When getting your house painted, if it is the entire structure that you will be covering, it can sometimes be hard to deduce the number of cans you will need, especially if you are doing it yourself. Of course, something as large a project as this is best left to the experts, in which case you will still need to purchase the paint in any case. A lot of homeowners will most likely buy more than is needed, to make sure they don’t run out of paints.
Sometimes, however, buying too much paint means you can use it in other areas of the house that are not part of your initial project. If you are doing it as a DIY job, a few steps to get started might help you, read here. But the question remains, can you use paint meant for the interiors, on your outdoor walls if you’ve got loads of extra remaining from having painted the inside? This is what this article will tackle and give some further information regarding this.
Two Basic Types of Paint
If you painted a few decades ago, the answer would be very simple, yes you can use any paint for any part of the house. However, in recent years the chemistry behind paint’s components has changed significantly making them more precise for use in and intended areas.
You get the oil-based kinds and the water-based kinds. The alkyd paints are normally the oil-based ones while the acrylic and latex ones are usually meant for the water-based painting requirements. The general rule of thumb between the two kinds is, that the water-based options are commonly used on exteriors because they tend to be more resistant to dirt and more durable.
They should specify the labels as “out-door friendly” and can handle things such as temperature changes, weather conditions, humidity, and other factors. These contain additives that prolong their life-spans and keep them from cracking and getting damaged by UV rays.
In trying not to confuse the manner too much, water-based can also be used on the inside of the house, depending on the type of durability you need read more here: https://www.housebeautiful.com/design-inspiration/a27729301/water-based-paint-vs-oil-based-paint/, and one reason for this is because the oil-based chemicals can have stronger fumes in comparison.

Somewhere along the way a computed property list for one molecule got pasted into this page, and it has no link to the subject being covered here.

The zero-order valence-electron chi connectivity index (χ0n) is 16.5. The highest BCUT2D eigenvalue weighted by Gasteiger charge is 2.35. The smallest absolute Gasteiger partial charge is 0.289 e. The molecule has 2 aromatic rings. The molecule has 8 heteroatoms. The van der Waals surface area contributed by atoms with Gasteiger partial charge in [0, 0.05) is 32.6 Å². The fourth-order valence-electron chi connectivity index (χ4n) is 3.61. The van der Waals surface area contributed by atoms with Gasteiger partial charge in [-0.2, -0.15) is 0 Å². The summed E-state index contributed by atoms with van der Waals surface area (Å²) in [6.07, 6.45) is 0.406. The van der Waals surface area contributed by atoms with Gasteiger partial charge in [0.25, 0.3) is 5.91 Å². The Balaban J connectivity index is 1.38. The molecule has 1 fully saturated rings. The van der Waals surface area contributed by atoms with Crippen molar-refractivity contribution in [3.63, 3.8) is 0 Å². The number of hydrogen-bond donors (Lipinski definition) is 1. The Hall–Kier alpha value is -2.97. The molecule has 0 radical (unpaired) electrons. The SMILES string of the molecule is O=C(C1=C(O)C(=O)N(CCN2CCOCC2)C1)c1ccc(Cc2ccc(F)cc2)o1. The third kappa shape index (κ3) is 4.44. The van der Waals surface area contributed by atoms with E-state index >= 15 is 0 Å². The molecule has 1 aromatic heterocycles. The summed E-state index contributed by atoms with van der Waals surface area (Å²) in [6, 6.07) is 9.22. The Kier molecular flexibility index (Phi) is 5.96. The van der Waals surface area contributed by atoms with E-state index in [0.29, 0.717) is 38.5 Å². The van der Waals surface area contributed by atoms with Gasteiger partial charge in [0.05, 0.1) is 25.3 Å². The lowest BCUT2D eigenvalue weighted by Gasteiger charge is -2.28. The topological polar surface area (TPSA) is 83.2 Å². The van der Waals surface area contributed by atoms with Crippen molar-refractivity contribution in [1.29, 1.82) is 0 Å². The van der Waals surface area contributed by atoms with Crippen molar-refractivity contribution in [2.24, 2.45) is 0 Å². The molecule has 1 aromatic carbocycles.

Although if labeled as interior paints, they have better additives to handle scuff marks, scratches, and the ability to endure more hardships around window frames for instance. For instance, if food or ketchup gets flung on it, it will be much easier to wipe off with an alkaline cleaner.
Another reason for using interior paints inside the home is the hue. A lot of the recent variations use organic materials in them to add pigment (color) to it and are safer for you, but when they are used outside, the chances of them fading is quicker. Because the ones made for the outside walls need to be stronger and more resistant, as mentioned above, they most likely won’t be used inside the house.
Another piece of good advice from professionals like top Highlands Ranch painters is to decide on the type of sheen value you want. If you think it’s better to have a shiny wall in your family room and a matte finish on the outside doors, then choose the oil-based cans which will help achieve that glossy result.
When buying it, however, make sure you can see the gloss level once the paint is dried. One can choose this for any room with keeping in mind that a reflective effect is easy to clean but will also show more of the imperfections on it. Thus, these are better left to areas of the house such as the bathrooms, kitchens, and low-traffic areas. The none-reflective however will be better suited to the areas susceptible to fewer cleaning requirements.
All in all, the good and bad news is, there is no perfect answer for this but if we had to put it in a nut-shell, use the water-based hues for the exterior walls which will be exposed to different elements, and also on the inside of the home on the walls that will be exposed to moisture and dampness, such as bathrooms, kitchen, laundry rooms, and mudrooms. Which you can easily clean with soap and water. Also good for most DIY projects.